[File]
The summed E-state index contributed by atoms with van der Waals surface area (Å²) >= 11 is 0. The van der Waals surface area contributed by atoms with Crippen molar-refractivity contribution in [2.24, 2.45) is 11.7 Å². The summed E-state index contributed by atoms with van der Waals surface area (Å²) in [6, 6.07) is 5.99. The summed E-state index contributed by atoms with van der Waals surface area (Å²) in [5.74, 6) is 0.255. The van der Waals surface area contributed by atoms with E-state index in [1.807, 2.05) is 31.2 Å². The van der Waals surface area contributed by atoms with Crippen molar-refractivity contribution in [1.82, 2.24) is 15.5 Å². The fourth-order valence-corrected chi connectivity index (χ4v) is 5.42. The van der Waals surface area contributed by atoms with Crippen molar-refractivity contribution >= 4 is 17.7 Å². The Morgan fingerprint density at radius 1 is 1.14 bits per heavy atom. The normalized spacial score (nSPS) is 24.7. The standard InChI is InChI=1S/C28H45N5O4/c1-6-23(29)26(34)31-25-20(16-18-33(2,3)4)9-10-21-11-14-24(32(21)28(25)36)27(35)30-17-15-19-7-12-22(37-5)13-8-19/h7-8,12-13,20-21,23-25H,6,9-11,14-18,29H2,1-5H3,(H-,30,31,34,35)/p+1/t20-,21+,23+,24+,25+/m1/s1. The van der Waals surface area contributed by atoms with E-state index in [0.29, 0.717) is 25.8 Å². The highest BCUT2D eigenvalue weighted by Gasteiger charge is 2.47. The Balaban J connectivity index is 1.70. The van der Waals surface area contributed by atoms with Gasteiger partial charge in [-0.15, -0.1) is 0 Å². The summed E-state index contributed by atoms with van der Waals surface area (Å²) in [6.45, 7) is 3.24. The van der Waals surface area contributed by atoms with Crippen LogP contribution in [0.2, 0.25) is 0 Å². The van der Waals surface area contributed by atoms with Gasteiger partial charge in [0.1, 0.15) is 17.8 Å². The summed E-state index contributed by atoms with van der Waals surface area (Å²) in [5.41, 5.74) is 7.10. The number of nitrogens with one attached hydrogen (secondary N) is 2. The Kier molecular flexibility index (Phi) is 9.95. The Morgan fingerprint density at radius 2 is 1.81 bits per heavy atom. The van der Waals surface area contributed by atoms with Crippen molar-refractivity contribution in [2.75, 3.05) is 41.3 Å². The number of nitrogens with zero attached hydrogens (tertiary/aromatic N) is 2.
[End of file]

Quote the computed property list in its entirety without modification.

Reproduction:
The summed E-state index contributed by atoms with van der Waals surface area (Å²) >= 11 is 0. The van der Waals surface area contributed by atoms with Crippen molar-refractivity contribution in [2.24, 2.45) is 11.7 Å². The summed E-state index contributed by atoms with van der Waals surface area (Å²) in [6, 6.07) is 5.99. The summed E-state index contributed by atoms with van der Waals surface area (Å²) in [5.74, 6) is 0.255. The van der Waals surface area contributed by atoms with E-state index in [1.807, 2.05) is 31.2 Å². The van der Waals surface area contributed by atoms with Crippen molar-refractivity contribution in [1.82, 2.24) is 15.5 Å². The fourth-order valence-corrected chi connectivity index (χ4v) is 5.42. The van der Waals surface area contributed by atoms with Crippen molar-refractivity contribution >= 4 is 17.7 Å². The Morgan fingerprint density at radius 1 is 1.14 bits per heavy atom. The normalized spacial score (nSPS) is 24.7. The standard InChI is InChI=1S/C28H45N5O4/c1-6-23(29)26(34)31-25-20(16-18-33(2,3)4)9-10-21-11-14-24(32(21)28(25)36)27(35)30-17-15-19-7-12-22(37-5)13-8-19/h7-8,12-13,20-21,23-25H,6,9-11,14-18,29H2,1-5H3,(H-,30,31,34,35)/p+1/t20-,21+,23+,24+,25+/m1/s1. The van der Waals surface area contributed by atoms with E-state index in [0.29, 0.717) is 25.8 Å². The highest BCUT2D eigenvalue weighted by Gasteiger charge is 2.47. The Balaban J connectivity index is 1.70. The van der Waals surface area contributed by atoms with Gasteiger partial charge in [-0.15, -0.1) is 0 Å². The summed E-state index contributed by atoms with van der Waals surface area (Å²) in [6.45, 7) is 3.24. The van der Waals surface area contributed by atoms with Crippen LogP contribution in [0.2, 0.25) is 0 Å². The van der Waals surface area contributed by atoms with Gasteiger partial charge in [0.1, 0.15) is 17.8 Å². The summed E-state index contributed by atoms with van der Waals surface area (Å²) in [5.41, 5.74) is 7.10. The number of nitrogens with one attached hydrogen (secondary N) is 2. The Kier molecular flexibility index (Phi) is 9.95. The Morgan fingerprint density at radius 2 is 1.81 bits per heavy atom. The van der Waals surface area contributed by atoms with Crippen molar-refractivity contribution in [2.75, 3.05) is 41.3 Å². The number of nitrogens with zero attached hydrogens (tertiary/aromatic N) is 2.